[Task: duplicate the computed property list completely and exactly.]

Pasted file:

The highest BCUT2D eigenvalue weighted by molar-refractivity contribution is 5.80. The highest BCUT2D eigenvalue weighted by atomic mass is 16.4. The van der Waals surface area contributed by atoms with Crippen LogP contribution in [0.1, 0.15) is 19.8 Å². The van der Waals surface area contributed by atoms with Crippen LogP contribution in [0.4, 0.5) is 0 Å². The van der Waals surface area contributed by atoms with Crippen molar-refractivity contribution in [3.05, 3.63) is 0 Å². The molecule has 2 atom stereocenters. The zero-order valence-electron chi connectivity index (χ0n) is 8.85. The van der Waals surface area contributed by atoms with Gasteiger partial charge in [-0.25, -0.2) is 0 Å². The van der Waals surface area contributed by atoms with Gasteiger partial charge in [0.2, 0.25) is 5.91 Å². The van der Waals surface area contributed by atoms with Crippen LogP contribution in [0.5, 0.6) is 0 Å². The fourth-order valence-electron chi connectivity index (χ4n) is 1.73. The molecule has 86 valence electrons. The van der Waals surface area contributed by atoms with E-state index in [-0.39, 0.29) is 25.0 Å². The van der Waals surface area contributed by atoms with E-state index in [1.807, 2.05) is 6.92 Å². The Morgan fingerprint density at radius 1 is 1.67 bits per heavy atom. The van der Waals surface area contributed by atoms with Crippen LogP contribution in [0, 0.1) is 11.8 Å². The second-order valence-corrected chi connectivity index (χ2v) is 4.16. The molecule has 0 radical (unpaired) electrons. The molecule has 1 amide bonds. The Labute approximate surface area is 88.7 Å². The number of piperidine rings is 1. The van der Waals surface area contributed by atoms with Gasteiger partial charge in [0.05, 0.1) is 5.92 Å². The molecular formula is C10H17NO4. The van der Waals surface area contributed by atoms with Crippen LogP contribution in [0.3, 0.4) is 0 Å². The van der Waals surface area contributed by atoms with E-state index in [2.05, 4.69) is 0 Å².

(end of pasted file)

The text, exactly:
The highest BCUT2D eigenvalue weighted by molar-refractivity contribution is 5.80. The highest BCUT2D eigenvalue weighted by atomic mass is 16.4. The van der Waals surface area contributed by atoms with Crippen LogP contribution in [0.1, 0.15) is 19.8 Å². The van der Waals surface area contributed by atoms with Crippen LogP contribution in [0.4, 0.5) is 0 Å². The van der Waals surface area contributed by atoms with Crippen molar-refractivity contribution in [3.05, 3.63) is 0 Å². The molecule has 2 atom stereocenters. The zero-order valence-electron chi connectivity index (χ0n) is 8.85. The van der Waals surface area contributed by atoms with Gasteiger partial charge in [-0.25, -0.2) is 0 Å². The van der Waals surface area contributed by atoms with Gasteiger partial charge in [0.2, 0.25) is 5.91 Å². The van der Waals surface area contributed by atoms with Crippen LogP contribution in [0.5, 0.6) is 0 Å². The fourth-order valence-electron chi connectivity index (χ4n) is 1.73. The molecule has 86 valence electrons. The van der Waals surface area contributed by atoms with E-state index in [-0.39, 0.29) is 25.0 Å². The van der Waals surface area contributed by atoms with E-state index in [1.807, 2.05) is 6.92 Å². The Morgan fingerprint density at radius 1 is 1.67 bits per heavy atom. The van der Waals surface area contributed by atoms with Crippen LogP contribution in [0, 0.1) is 11.8 Å². The second-order valence-corrected chi connectivity index (χ2v) is 4.16. The molecule has 0 radical (unpaired) electrons. The molecule has 1 amide bonds. The Labute approximate surface area is 88.7 Å². The number of piperidine rings is 1. The van der Waals surface area contributed by atoms with Gasteiger partial charge in [0.05, 0.1) is 5.92 Å². The molecular formula is C10H17NO4. The van der Waals surface area contributed by atoms with Crippen LogP contribution in [0.3, 0.4) is 0 Å². The van der Waals surface area contributed by atoms with E-state index in [2.05, 4.69) is 0 Å².